On Saturday night I hosted a tea party. No, not the kind with teddy bears and imaginary chamomile in Fisher Price cups. Instead, for this month’s Foodbuzz 24, 24, 24 event, I invited a few friends over to our Shanghai lane house apartment, turned on some Duke Ellington, and served finger foods and drinks made with different types of tea.
As dear readers of this blog may know, I love experimenting with tea in the kitchen. I’ll try age-old Chinese regional dishes, use hibiscus tea in an alcoholic granita, or work with rose tea in a cross-cultural rice pudding. It’s just…I have so much tea. Both leaves and bagged tea are so cheap and light-weight that I think nothing of buying tons of either. Before I know it the cabinet is bulging and I spend about 10 minutes every morning facing the paradox of choice.
But you want to read about food. So I’ll break down this entry by tea type and suggest how you can cook or mix drinks with each.
Ceylon Black Tea – This Sri Lankan tea is the most versatile and easiest to work with. And I have a boatload in the cabinet for whenever I want to make Hong Kong-style milk tea at home. It’s strong and can stand up to bold flavors like soy sauce, cinnamon, and star anise. One of the easiest and elegant-looking hors d’oeuvres you can serve is Chinese tea eggs with a dollop of caviar (in my case, the recession-friendly Abba caviar from Ikea.) You can steep the eggs beforehand, let them chill in the fridge, and slice just before your party. The Ceylon, soy sauce, cinnamon, and star anise combo works so well for tea eggs, I decided to simmer chicken wings in a similar sauce for my “main course.” I added a bit of brown sugar and the result was phenomenal.
Having had success last fall with tea-scented pumpkin soup, I decided to try a similar carrot soup with Ceylon tea. It was good, until I added ground black pepper, which brought about an acrid taste, for whatever reason. (Black pepper was fine in the pumpkin soup.)
I also made Ceylon tea banana bread (recipe at the end). Yes, it’s more of a breakfast item, but I couldn’t resist. Guests gobbled up most of the bite-sized bits.
Pu’er Tea (also Pu’erh or Bolay) – This Chinese tea from Yunnan province comes in 2 varieties: sheng / raw (only drunken after it has been aged) and shou / cooked (processed to imitate fermentation). I made an eggplant and mushroom dip by roasting the vegetables, sprinkling over with salt and paprika, and puréeing with brewed tea. The Pu’er added a mellow earthiness.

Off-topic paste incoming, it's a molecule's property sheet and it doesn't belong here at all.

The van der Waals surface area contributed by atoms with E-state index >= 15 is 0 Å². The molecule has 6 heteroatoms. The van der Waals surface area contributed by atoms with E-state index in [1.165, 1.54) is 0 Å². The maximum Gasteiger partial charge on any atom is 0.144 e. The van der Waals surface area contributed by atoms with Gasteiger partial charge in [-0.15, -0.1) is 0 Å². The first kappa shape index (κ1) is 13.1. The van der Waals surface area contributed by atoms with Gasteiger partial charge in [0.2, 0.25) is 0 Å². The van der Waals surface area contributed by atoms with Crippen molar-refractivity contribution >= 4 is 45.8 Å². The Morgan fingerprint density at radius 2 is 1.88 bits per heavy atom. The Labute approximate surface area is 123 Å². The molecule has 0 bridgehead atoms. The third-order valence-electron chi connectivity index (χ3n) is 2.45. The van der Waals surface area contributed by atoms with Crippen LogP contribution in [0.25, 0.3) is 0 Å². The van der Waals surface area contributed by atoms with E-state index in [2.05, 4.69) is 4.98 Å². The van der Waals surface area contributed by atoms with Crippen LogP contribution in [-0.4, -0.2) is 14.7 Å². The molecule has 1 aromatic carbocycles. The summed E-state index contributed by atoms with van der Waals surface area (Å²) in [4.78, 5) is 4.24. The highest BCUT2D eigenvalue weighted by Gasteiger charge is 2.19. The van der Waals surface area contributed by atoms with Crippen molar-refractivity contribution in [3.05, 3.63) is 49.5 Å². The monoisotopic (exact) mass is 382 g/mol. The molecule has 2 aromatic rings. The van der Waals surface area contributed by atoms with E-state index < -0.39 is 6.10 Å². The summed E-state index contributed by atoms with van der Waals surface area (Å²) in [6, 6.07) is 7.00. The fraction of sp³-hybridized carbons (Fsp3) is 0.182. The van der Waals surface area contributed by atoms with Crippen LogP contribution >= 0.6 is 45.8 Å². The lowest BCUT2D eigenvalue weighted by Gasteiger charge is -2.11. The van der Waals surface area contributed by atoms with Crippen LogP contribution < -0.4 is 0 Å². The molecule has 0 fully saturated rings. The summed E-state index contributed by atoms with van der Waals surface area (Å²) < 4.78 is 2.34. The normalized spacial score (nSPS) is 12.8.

Green tea - This minimally-oxidized tea comes in many forms; in China alone there are at least 20 major regions for green tea. For the party I used Dragon Well (longjing), the well-known tea from Hangzhou leftover from my last trip there. One of my favorite improptu cocktails is mixing up a little sake with Korean crushed pear juice and a splash of chilled green tea. Or make a coconut-mint iced tea like this one (recipe at the end.) Go non-virgin by adding some rum.
My second dessert was green tea mochi, bought from Mochi Sweets. As much as I love cooking with matcha powder, I decided to go whole-leaf for this meal. Of course, I had to get my matcha fix somewhere, and the neighborhood mochi shop was a fine purveyor.
Tea + food + alcohol = a grand ol’ time.
Chai Oatmeal Cookies
Makes 2 dozen
3/4 cup sugar
1/2 cup (1 stick) butter
1 1/2 cups flour
1 teaspoon vanilla extract
1 teaspoon baking soda
1/2 teaspoon salt
1/2 teaspoon ground cardamom
1/2 teaspoon ground cloves
1/2 teaspoon ground cinnamon
2 tablespoons steeped black tea
1/2 cup instant oats
Preheat oven to 350 degrees F.
In a mixer, cream together sugar and butter. Slowly add the flour and continue to mix. Beat in egg. Add vanilla extract, baking soda, salt, cardamom, cloves, and cinnamon. Slowly mix in black tea and instant oats until well-combined. Dough should be a little sticky.
Form tablespoon-sized balls onto a buttered baking sheet, lining them at least 1 inch apart. Press each lump down lightly. Bake for 15 minutes, until golden brown. Let cool completely on a rack, and store in an air-tight container.
Ceylon Tea Banana Bread
3 to 4 ripe bananas
1 1/4 cup sugar
1/2 cup melted butter
1/3 cup strong Ceylon tea (easy method is to steep 2 tea bags in 1/3 cup hot water for 5 minutes; wait until it’s somewhat cooled to mix with other ingredients.)
1 egg, beaten
1 teaspoon vanilla extract
1 teaspoon baking soda
1 1/2 cups all-purpose flour
Preheat oven to 350 degrees F. In a large bowl, mash bananas with sugar and mix in melted butter. Stir in brewed tea, then add egg and vanilla. Mix in baking soda and salt. Slowly add flour and mix well unti the white clumps are gone. Pour mixture into a buttered 4″ x 8″ loaf pan. Bake for 1 hour, or until the top is golden brown and a toothpick stuck into the center comes out clean. Cool on a cooling rack, then slice.
Coconut-Mint Iced Tea
Makes 1 drink
1 small handful mint leaves, plus 1 mint sprig for garnish
1/2 tablespoon sugar
2 ounces coconut juice
4 ounces chilled brewed green tea
1 ounce rum (optional)
In the bottle of a sturdy glass, muddle the mint leaves with sugar. Stir in coconut juice, tea, optional rum, and ice. Garnish with the mint sprig.